THE VARIETY OF SUPPLY CURVES
Because the price elasticity of supply measures the responsiveness of quantity supplied to the price, it is reflected in the appearance of the supply curve. Figure 5 shows five cases. In the extreme case of a zero elasticity, as shown in panel (a), supply is perfectly inelastic, and the supply curve is vertical. In this case, the quantity supplied is the same regardless of the price. As the elasticity rises, the supply curve gets flatter, which shows that the quantity supplied responds more ‘to changes in the price. At the opposite extreme, shown in panel (e), supply is perfectly elastic. This occurs as the price elasticity of supply approaches infinity and the supply curve becomes horizontal, meaning that very small changes in the price lead to very large changes in the quantity supplied.
In some markets, the elasticity of supply is not constant but. varies over the suppl curve. Figure 6 shows a typical case for anindustry in which firms have factories with a limited capacity for production. For low levels of quantity supplied, the elasticity of supply is high, indicating that firms respond substantially to changes in the price. In this region, firms have capacity for production that is not being used, such as plants and equipment idle for all or part of the day. Small increases in price make it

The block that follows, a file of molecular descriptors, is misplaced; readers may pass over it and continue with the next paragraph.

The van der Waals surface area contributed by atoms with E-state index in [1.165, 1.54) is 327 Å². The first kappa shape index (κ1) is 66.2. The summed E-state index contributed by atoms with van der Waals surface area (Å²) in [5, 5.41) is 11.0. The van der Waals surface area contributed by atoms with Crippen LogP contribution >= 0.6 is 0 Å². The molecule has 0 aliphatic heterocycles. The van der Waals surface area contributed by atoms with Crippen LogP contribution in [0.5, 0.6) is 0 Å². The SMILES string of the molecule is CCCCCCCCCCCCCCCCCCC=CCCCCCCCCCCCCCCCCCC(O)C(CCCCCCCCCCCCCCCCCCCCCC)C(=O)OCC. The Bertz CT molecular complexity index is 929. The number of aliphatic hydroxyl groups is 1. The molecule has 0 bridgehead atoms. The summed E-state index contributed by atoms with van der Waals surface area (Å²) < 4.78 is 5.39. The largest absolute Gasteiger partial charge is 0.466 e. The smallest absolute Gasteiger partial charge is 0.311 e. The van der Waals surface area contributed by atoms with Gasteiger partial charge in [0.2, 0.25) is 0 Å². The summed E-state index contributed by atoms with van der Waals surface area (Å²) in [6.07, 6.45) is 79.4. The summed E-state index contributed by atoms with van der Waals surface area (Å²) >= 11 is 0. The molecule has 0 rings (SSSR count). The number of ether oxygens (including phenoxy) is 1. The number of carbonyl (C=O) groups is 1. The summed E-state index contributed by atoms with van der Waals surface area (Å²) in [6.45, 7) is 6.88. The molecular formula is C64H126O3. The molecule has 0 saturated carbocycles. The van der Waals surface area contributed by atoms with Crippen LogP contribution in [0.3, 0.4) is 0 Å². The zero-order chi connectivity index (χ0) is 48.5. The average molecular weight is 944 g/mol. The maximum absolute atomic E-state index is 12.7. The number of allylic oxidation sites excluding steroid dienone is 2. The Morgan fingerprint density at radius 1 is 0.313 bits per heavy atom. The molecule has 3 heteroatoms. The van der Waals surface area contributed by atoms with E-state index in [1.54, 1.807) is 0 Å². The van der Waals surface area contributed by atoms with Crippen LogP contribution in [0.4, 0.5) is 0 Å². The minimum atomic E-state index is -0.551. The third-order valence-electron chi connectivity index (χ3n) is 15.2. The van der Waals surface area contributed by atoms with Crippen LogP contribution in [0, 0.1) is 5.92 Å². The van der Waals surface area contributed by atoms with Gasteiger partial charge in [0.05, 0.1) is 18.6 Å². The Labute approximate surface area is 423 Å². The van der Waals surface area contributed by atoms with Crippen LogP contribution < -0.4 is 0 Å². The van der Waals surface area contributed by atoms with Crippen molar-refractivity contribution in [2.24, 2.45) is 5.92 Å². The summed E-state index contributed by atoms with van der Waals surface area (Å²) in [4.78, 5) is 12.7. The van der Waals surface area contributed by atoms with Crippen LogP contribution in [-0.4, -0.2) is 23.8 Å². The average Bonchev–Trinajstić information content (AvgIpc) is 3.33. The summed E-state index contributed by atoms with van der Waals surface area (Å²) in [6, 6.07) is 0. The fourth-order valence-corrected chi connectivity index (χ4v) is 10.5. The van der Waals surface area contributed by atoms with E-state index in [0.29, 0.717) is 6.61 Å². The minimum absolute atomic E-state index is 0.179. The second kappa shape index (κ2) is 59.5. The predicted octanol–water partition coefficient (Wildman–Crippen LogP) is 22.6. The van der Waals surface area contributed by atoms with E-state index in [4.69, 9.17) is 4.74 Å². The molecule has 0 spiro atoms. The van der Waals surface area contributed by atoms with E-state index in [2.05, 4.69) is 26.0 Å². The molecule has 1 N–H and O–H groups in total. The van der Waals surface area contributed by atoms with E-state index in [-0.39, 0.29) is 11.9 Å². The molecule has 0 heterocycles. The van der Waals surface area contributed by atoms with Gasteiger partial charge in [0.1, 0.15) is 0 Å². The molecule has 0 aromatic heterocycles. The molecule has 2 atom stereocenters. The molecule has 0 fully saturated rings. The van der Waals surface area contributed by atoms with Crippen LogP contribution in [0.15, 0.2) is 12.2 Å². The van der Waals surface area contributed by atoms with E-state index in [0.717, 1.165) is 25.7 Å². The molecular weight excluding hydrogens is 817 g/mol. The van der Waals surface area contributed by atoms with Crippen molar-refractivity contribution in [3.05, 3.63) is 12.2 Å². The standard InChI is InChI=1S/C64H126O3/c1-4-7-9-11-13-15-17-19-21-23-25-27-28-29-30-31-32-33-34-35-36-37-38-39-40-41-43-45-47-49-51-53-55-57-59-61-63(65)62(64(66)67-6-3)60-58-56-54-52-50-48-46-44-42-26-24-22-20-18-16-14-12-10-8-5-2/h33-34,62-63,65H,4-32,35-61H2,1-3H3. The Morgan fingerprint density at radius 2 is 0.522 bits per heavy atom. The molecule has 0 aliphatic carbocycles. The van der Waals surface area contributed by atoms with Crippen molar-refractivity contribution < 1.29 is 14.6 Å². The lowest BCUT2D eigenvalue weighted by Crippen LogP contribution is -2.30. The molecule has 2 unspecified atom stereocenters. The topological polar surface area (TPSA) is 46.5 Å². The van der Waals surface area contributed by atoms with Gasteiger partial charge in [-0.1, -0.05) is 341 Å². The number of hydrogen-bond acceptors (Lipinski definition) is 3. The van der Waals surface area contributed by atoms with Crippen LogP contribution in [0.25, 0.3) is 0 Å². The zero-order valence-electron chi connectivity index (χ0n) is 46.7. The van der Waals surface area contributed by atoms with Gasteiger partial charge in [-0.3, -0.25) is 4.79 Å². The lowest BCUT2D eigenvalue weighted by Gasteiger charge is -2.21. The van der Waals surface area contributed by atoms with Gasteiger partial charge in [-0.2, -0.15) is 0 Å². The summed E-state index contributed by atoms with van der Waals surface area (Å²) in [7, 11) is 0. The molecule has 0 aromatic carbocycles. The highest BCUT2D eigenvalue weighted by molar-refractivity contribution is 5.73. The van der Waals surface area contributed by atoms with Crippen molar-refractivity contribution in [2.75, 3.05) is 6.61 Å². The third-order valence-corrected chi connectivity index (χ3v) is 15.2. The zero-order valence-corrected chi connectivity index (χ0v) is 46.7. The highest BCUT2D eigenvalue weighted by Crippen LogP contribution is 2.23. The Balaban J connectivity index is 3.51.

profitable for firms to begin using this idle capacity. As the quantitysupplied rises.Tirms begin to reach capacity. Once capacity is fully used, .increasing production further requires the construction of new plants. To induce firms to incur this extra expense, the price must rise substantially, so supply becomes less elastic.
Figure 6 presents a numerical example of this phenomenon. When the price rises from $3 to $4 (a 29 percent increase, according to the midpoint method), the quantity supplied rises from 100 to 200 (a 67 percent increase). Because quantity supplied moves proportionately more than the price, the supply curve has elasticity greater than 1. By contrast, when the price rises from $12 to $15 (a 22 percent increase), the quantity supplied rises from 500 to 525 (a 5 percent increase). In this case, quantity supplied moves proportionately less than the price, so the elasticity is less than 1.
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